Exporting S/MIME Certificate Identities For iOS Use

Cryptographically-signed email is a complicated subject. There’s keys and certificates, there’s signing authorities, all of the wonderful PKI structures that allow us to communicate securely. Securely signed email is an easy way to indicate to other parties that you’re taking some precautions with your email that authenticates the sender in an end-to-end way. A typical free commercial certificate, say, from Comodo, will affirm that the original certificate creator can receive email at a given address. This allows you to sign outgoing emails, which wraps the message in a secure envelope that confirms that you are who you represented yourself to the certifying authority to be.

Generally, these certificates are commissioned on a desktop computer, like any Mac. You end up with a certificate stored in your Login keychain that Mail.app or Outlook use to sign your outgoing messages, or decrypt messages signed with your public certificate. If you open Keychain Access, select your Login Keychain, and then set it to filter by certificates, you will see your email signature.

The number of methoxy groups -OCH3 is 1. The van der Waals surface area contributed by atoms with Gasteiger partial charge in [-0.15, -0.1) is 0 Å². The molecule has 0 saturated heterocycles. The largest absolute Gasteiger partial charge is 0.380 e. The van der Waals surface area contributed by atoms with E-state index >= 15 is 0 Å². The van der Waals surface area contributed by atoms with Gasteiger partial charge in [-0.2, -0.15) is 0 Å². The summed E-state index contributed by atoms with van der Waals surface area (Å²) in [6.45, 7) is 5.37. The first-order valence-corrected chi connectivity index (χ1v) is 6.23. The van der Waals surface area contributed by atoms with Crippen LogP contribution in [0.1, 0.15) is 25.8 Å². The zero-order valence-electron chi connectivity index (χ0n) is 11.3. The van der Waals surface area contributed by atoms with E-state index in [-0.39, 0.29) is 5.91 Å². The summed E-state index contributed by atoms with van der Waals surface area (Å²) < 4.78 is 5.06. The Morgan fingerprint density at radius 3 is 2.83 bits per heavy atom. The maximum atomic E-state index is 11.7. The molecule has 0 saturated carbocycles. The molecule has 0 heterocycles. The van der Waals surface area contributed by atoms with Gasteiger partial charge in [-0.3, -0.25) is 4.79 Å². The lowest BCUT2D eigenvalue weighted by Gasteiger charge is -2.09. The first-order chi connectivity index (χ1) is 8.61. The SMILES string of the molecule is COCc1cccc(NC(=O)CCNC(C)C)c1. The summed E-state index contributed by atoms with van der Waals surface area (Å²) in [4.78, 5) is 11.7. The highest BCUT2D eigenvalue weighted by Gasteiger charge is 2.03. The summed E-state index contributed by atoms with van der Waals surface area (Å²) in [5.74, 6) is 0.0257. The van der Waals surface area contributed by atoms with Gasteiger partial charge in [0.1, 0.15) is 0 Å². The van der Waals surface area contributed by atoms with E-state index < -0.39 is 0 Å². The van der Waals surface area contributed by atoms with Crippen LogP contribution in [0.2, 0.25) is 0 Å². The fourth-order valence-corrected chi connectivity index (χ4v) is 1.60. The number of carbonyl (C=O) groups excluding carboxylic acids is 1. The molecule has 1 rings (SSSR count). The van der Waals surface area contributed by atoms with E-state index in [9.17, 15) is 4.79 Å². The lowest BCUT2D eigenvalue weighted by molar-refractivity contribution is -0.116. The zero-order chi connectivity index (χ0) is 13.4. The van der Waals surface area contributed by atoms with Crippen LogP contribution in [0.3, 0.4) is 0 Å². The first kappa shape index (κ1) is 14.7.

If you want to sign email with your iPhone or iPad (and you do), you’ll need to move this certificate to your device in a way that your device will be able to work with it.

keychain-access-cert

Normally, you might just drag your certificate out to the desktop and embed it in an MDM Profile, or something similar. Your certificate also contains a private key, and that is a critical element. The drag and drop method won’t work this time. What you need to do is export the certificate in .p12 format (also known as PCKS #12). To do this, right-click on the Certificate and select Export.

keychain-access-export

Pick a location for the file. I recommend the Desktop, since we’re going to be emailing this file.

pick-a-location

You’ll be prompted to pick a password for this .p12 file. You’re going to need this when the certificate gets to the iOS device. This is what lets you securely move the certificate and private key together in a safe package.